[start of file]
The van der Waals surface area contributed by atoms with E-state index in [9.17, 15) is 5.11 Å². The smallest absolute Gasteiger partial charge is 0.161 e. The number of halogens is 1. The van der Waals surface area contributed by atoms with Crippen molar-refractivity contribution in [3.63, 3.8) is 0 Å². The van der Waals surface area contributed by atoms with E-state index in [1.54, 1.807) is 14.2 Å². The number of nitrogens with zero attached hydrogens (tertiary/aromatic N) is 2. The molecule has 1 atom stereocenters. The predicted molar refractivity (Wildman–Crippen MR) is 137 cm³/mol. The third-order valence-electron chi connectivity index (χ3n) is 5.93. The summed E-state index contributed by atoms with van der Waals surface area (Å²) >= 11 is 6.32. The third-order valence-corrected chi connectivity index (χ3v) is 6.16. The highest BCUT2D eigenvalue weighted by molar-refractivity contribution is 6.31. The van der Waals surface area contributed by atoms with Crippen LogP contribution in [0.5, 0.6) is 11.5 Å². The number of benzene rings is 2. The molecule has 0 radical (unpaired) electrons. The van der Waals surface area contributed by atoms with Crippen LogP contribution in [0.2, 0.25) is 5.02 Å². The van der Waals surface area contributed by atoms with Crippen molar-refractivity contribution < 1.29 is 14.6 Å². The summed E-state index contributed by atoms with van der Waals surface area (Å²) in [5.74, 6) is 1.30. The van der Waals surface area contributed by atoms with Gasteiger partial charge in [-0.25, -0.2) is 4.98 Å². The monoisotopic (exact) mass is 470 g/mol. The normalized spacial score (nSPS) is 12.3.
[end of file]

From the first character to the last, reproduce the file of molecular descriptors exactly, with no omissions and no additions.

The van der Waals surface area contributed by atoms with E-state index in [9.17, 15) is 5.11 Å². The smallest absolute Gasteiger partial charge is 0.161 e. The number of halogens is 1. The van der Waals surface area contributed by atoms with Crippen molar-refractivity contribution in [3.63, 3.8) is 0 Å². The van der Waals surface area contributed by atoms with E-state index in [1.54, 1.807) is 14.2 Å². The number of nitrogens with zero attached hydrogens (tertiary/aromatic N) is 2. The molecule has 1 atom stereocenters. The predicted molar refractivity (Wildman–Crippen MR) is 137 cm³/mol. The third-order valence-electron chi connectivity index (χ3n) is 5.93. The summed E-state index contributed by atoms with van der Waals surface area (Å²) >= 11 is 6.32. The third-order valence-corrected chi connectivity index (χ3v) is 6.16. The highest BCUT2D eigenvalue weighted by molar-refractivity contribution is 6.31. The van der Waals surface area contributed by atoms with Crippen LogP contribution in [0.5, 0.6) is 11.5 Å². The number of benzene rings is 2. The molecule has 0 radical (unpaired) electrons. The van der Waals surface area contributed by atoms with Crippen LogP contribution in [0.2, 0.25) is 5.02 Å². The van der Waals surface area contributed by atoms with Crippen molar-refractivity contribution < 1.29 is 14.6 Å². The summed E-state index contributed by atoms with van der Waals surface area (Å²) in [5.74, 6) is 1.30. The van der Waals surface area contributed by atoms with Gasteiger partial charge in [-0.25, -0.2) is 4.98 Å². The monoisotopic (exact) mass is 470 g/mol. The normalized spacial score (nSPS) is 12.3.